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ON the 14th of May, 1692, Sir William Phipps arrived at Boston, with the new charter, and a commission, appointing him Governor of the colony. The people were not a little surprised to find, that the patent which had caused them so much apprehension, was more favourable than they expected; but liberal as it was, there was a very large party in the colony averse to receiving it, hoping that by showing a bold front, and determined opposition, they might extort a renewal of the old one.

Warned by past experience of the danger of permitting any sect to indulge intolerance, a clause was introduced into it by the Crown officers, allowing liberty of conscience in the worship of God to all Christians excepting Papists; appeals to the King and Council were supported in all personal actions above three hundred pounds sterling in value; and the exercise of Admiralty jurisdiction was reserved to the Crown. But the great restraint laid upon the province consisted in the appointment of the Governor, Lieutenant-Governor, and Secretary by the King; in investing his representative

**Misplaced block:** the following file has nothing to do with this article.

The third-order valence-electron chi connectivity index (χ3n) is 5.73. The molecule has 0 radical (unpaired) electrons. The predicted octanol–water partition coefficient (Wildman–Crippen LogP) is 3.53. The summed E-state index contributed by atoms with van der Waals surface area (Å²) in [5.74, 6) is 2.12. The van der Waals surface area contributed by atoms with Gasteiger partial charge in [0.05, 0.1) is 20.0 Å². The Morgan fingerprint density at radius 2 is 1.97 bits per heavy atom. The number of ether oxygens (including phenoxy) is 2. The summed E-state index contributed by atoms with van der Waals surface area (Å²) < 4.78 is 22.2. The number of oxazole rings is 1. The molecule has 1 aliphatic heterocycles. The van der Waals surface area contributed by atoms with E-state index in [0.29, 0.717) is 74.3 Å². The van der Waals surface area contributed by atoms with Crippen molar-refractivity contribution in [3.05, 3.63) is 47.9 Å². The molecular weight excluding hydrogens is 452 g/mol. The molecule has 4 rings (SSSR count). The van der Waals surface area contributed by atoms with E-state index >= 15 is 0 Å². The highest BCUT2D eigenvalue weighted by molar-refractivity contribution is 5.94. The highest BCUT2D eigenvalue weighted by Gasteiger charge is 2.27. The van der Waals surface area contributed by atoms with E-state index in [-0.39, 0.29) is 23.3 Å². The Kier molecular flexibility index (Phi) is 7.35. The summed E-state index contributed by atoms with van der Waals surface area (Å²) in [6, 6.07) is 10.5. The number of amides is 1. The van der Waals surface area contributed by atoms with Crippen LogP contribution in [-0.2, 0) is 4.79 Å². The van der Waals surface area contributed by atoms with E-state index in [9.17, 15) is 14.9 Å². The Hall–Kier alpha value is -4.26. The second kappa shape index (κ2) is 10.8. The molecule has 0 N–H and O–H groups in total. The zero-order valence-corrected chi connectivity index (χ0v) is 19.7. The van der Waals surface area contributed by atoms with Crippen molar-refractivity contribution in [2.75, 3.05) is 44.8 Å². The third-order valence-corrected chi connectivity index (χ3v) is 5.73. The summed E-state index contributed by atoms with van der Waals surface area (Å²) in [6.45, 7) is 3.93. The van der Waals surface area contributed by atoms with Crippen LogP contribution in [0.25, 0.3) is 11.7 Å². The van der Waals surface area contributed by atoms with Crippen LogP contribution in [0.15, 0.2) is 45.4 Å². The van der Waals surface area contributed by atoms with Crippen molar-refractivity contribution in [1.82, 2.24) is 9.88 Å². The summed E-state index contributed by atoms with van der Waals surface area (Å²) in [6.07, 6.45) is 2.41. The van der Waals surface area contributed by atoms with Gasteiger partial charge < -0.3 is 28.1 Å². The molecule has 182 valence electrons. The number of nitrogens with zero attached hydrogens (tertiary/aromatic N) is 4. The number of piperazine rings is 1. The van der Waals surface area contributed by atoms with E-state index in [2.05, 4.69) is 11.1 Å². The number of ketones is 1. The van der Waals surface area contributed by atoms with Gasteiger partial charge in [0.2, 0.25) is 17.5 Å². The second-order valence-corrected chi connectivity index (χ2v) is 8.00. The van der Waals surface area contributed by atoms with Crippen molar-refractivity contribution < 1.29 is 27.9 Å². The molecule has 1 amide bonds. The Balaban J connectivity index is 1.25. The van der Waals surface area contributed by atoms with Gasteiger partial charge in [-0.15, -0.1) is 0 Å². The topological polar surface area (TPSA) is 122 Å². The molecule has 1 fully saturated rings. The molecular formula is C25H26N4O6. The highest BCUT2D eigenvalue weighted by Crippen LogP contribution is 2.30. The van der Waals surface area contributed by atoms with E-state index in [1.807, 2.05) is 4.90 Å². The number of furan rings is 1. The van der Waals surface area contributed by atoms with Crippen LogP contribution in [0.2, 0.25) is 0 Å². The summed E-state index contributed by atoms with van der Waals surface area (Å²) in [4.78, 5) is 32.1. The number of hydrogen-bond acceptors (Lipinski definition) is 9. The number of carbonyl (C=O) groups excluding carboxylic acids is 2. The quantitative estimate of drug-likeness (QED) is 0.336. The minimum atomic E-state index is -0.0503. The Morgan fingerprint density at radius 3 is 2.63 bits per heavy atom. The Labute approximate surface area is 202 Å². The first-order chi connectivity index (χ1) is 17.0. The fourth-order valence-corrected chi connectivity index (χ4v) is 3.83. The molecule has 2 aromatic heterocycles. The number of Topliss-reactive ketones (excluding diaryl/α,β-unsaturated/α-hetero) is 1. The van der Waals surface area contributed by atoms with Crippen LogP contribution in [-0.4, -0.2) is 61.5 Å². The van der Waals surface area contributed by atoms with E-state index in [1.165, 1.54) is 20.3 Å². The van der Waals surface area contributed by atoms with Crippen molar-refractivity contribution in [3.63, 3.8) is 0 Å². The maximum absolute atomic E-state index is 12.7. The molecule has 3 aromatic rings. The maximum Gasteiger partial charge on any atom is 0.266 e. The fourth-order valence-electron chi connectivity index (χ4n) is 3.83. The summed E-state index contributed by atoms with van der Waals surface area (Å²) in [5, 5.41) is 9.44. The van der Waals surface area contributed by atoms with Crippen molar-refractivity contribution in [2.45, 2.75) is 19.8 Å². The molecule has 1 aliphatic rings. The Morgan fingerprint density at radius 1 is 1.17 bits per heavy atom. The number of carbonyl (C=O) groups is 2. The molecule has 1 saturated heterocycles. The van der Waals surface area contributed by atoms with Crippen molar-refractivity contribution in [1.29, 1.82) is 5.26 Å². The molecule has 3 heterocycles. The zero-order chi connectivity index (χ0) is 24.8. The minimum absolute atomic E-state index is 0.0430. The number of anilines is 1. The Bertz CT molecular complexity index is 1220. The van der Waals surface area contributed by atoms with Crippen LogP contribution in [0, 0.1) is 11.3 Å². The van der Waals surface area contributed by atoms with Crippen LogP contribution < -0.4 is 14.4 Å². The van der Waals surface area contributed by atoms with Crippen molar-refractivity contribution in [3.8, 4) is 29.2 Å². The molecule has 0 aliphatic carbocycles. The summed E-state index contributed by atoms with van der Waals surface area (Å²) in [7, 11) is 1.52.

with a negative upon all laws and elections made by the Council and House of Representatives; and subjecting the laws, even when thus sanctioned, to rejection by the King, within the term of three years. The Governor was also authorised to call an Assembly whenever he saw proper, and to adjourn, prorogue, and dissolve it at pleasure. No act of the Legislature was to have any validity without his assent. The appointment of all military officers was vested in him solely, and he had concurrent authority with the Council in filling every situation in Courts of Justice; their civil officers were to be chosen by the two Houses, subject to his negative; and no money could be paid out of the treasury, but by his warrant. Besides these changes, the differences between the old and new charter consisted in an express authority for exercising powers which had been in constant use from necessary implication: these were the privileges of a House of Representatives as a branch of the Legislature, the levying of taxes, and creating courts for the trial of capital crimes. The probate of wills, and granting administration on intestate estates, were expressly given to the Governor and Council. Whilst the privileges of the people were thus diminished, the territory of the province was enlarged. The colony of New Plymouth, the province of Maine, and the county of Nova Scotia, with the lands between the two latter, were joined to Massachusetts, and formed an extensive tract of not less than eight hundred miles in length. Out of this extensive domain, the only new reservations made were the timber suitable for masts for the Royal Navy, and grants of land between the River Sagadahook and the Gulf and River of St. Lawrence, which were not to be valid without the King's approbation. The jealousy always felt of royalty showed itself at once on the first exercise of prerogative rights under the charter. Advantage was taken of the ignorance of the Governor by the Council, to assume to themselves the appointment of sheriffs, justices, and other similar officers. An act was passed at the same time, to continue in full force, until formally repealed, all the old laws of the colony in existence when the second charter issued; by which, had not the design been discovered and frustrated in England, the law enforcing the ecclesiastical discipline of the Congregationalists, and authorising the levying taxes for their support, would have been re-enacted; and as no refusal could have been procured without the consent of the Lower House, it would have either remained for ever on the Statute Book, or caused some legislative action in Parliament. Another contemporaneous act clearly evinces the spirit of the people. It was a sort of Magna Charta (from which, indeed, many of its clauses were copied), and recited at length their various rights and privileges; among others they failed not to insist upon the following: “No aid, tax, taillage, assessment, custom, loan, benevolence, or imposition whatever, shall be laid, assessed, imposed, or levied, on any of their Majesties’ subjects or estates, on any pretence whatsoever, but by the aid and consent of the Governor, Council, and Representatives of the people assembled in General Court.” This law, on the advice of Lord Chief Justice Holt, was disallowed by the King, because it contained what none of his predecessors had ever conferred. A criminal code was also compiled, and passed by the Legislature, that was in the same manner disapproved, since it was thought to have been borrowed too much from the Jewish system to be consistent with the jurisprudence of England. Another law, “for securing the liberty of the subject,” by extending the Habeas Corpus Act, was rejected, as Somers and other Whigs insisted it had not yet been extended to the colonies. Few of the acts of that session, had the good fortune to please the statesmen of England, since they thought it of importance to oppose the progress of any innovation. In the first House convened under the new Charter, a broad line of demarcation was observable among the representatives; the friends of British connection and Loyalists on the one hand, honest Republicans, unprincipled demagogues, and bigoted sectarians on the other. Such as were for limiting the prerogative, securing the dependence of the Governor, and maintaining the supremacy of the Colonial Legislature, naturally won the hearts of the people, and received their confidence in proportion to their zeal; while those who thought rights and duties reciprocal, saw no danger in a limited monarchy, and were attached from prin

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